Barack Obama runs around proclaiming his devotion to this other country; virtually wraps himself in its flag; vows to shun its enemies (who are not our enemies); is forced ritualistically to "express -- in twelve different ways -- his support for Israel" to the likes of Israel-centric war supporters like Jeffrey Goldberg and Marty Peretz; tells Palestinians to their faces that -- to use his words -- "if you're waiting for America to distance itself from Israel, you are delusional"; affirms every one-sided piety applied to Israel-related issues; has compiled large numbers of prominent Jewish supporters for whom Israel is a top, if not the top, issue; and still . . . the dominant narrative among neocons and in the establishment media is that, deep down in his heart, he may be insufficiently devoted to Israel to be President of the United States. Has there ever been another country to which American politicians were required to pledge their uncritical, absolute loyalty the way they are, now, with Israel?
UPDATE: As I noted recently, Dwight Eisenhower, when he was running for re-election in 1956 and simultaneously trying to contain growing instability in the Middle East as a result of tensions between Israel and its neighbors, wrote a letter to an adviser as follows:
Of course, nothing in the region would be so difficult to solve except for the underlying cause of the unrest and dissension that exists there -- that is, the Arab-Israel quarrel. This quarrel seems to have no limit in either intensity or in scope. Everybody in the Moslem and Jewish worlds is affected by it. It is so intense that the second any action is taken against one Arab state, by an outsider, all the other Arab and Moslem states seem to regard it as a Jewish plot and react violently. All this complicates the situation enormously.
As we began to uncover evidence that something was building up in Israel, we demanded pledges from Ben-Gurion that he would keep the peace. We realized that he might think he could take advantage of this country because of the approaching election and because of the importance that so many politicians in the past have attached to our Jewish vote. I gave strict orders to the State Department that they should inform Israel that we would handle our affairs exactly as though we didn't have a Jew in America. The welfare and best interests of our own country were to be the sole criteria on which we operated.
Back then, telling Israel that "the welfare and best interests of our own country were to be the sole criteria on which we operated" -- and that "we would handle our affairs exactly as though we didn't have a Jew in America" -- was likely an uncontroversial sentiment. Today, if an American politician said anything remotely like that -- that when formulating foreign policy in the Middle East, American interests would take precedence over Israel's -- how many seconds would elapse before the full-scale and permanent destruction of their political career was complete?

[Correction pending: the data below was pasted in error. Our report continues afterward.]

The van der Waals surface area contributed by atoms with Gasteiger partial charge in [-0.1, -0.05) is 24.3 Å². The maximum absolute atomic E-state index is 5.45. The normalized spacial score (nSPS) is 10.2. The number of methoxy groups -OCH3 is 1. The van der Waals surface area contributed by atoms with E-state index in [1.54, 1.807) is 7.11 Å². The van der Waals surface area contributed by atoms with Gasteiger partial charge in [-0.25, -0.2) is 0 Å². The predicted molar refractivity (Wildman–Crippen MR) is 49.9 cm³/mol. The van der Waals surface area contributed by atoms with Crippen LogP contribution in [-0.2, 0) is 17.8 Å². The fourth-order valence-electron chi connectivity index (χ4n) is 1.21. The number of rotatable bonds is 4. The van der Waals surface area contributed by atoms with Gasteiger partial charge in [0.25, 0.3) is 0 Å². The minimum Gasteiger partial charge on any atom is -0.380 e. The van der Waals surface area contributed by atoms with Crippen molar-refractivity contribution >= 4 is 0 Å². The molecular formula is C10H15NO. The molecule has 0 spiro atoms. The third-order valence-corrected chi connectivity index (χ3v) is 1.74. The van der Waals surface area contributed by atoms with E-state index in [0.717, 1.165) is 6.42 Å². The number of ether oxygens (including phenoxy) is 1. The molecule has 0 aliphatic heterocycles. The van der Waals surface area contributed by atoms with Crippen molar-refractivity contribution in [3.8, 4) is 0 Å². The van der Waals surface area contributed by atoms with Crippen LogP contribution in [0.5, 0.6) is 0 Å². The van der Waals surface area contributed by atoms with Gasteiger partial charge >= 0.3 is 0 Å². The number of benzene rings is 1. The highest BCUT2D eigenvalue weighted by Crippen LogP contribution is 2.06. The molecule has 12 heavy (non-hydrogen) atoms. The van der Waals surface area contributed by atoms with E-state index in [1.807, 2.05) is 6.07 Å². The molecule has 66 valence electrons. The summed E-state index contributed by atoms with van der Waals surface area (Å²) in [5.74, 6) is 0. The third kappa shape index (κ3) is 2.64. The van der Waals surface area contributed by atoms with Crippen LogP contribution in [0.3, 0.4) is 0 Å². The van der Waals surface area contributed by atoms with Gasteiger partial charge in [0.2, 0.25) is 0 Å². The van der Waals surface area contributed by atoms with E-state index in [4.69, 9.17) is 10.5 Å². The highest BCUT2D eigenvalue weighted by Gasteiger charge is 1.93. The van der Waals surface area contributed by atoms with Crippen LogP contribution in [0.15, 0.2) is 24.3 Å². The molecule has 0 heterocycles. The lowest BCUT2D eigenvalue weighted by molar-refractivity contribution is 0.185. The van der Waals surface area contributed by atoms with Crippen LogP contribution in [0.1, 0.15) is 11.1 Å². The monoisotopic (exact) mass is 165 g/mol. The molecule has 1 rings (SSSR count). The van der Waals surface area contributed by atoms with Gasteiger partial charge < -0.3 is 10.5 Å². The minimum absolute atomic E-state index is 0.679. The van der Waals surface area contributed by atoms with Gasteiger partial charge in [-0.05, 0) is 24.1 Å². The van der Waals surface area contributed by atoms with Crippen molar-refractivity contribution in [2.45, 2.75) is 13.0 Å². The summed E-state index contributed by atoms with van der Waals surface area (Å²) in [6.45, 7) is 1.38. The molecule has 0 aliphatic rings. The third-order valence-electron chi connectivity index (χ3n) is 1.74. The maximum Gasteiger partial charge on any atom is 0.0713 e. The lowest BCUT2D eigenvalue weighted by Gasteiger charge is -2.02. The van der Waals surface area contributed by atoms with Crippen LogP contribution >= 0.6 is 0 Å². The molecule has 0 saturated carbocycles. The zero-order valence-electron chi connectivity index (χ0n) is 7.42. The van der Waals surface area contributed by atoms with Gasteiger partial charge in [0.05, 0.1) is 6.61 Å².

UPDATE II: As several commenters noted -- and as this 2003 Salon article by Michelle Goldberg and this 2003 Nation article by John Nichols document -- these "anti-Israel/anti-Jewish" slurs being hurled at Obama are quite reminiscent of similarly ugly slurs used to demonize Howard Dean. Dean's "anti-Israel" crimes were grounded in the slightest semantic deviations from neocon language codes (i.e., arguing that we should be "even-handed" in the Middle East and that West Bank settlements must be removed to achieve peace). From those symbolic rhetorical "transgressions," Dean was successfully depicted as "hostile" to Israel and suspicious to Jewish voters (despite the fact that his campaign chairman was a former AIPAC Chairman, his wife is Jewish and his children were raised as Jews).
What is most striking is that most of the Prohibited Views are held by the majority of the American public, which believes (.pdf), for instance, that the U.S. should withhold aid to Israel if it resists American pressure to resolve the Palestinian dispute (65%) and that the U.S. should not favor either side in the conflict (73%). As Pew's Andrew Kohut put it after surveying polling data: "average Americans see shades of gray in the Middle East conflict, and their sympathies notwithstanding, they favor a neutral role for the United States" (h/t M&W). Ample polling data from recent years supports similar conclusions about public opinion on these issues.
Yet no politician dares to express these majoritarian views. Right-wing neocons with clearly fringe views have succeeded in making the mainstream views -- the ones held by most Americans -- off-limits to mainstream political leaders, upon pain of being subjected to the sorts of toxic "anti-Israel" accusations of the kind now being baselessly directed at Obama.
UPDATE III: An email correspondent who is well-versed in all matters Israel writes to say that I'm being unduly harsh towards Goldberg (because he conducted a pro-Obama interview designed to elicit answers that would resolve these slurs) and towards Obama (because he actually made many arguments that deviated from standard AIPAC cant, albeit in a way that, as is Obama's wont, was politically shrewd). Those interested can read his thoughtful email here.
Just to be clear: I don't have any problem with Goldberg aggressively questioning Obama on Israel or any other topic of significance. But what Goldberg did struck me more as a ritualistic demand for fealty pledges than it did an actual "interview," but my email correspondent argues otherwise.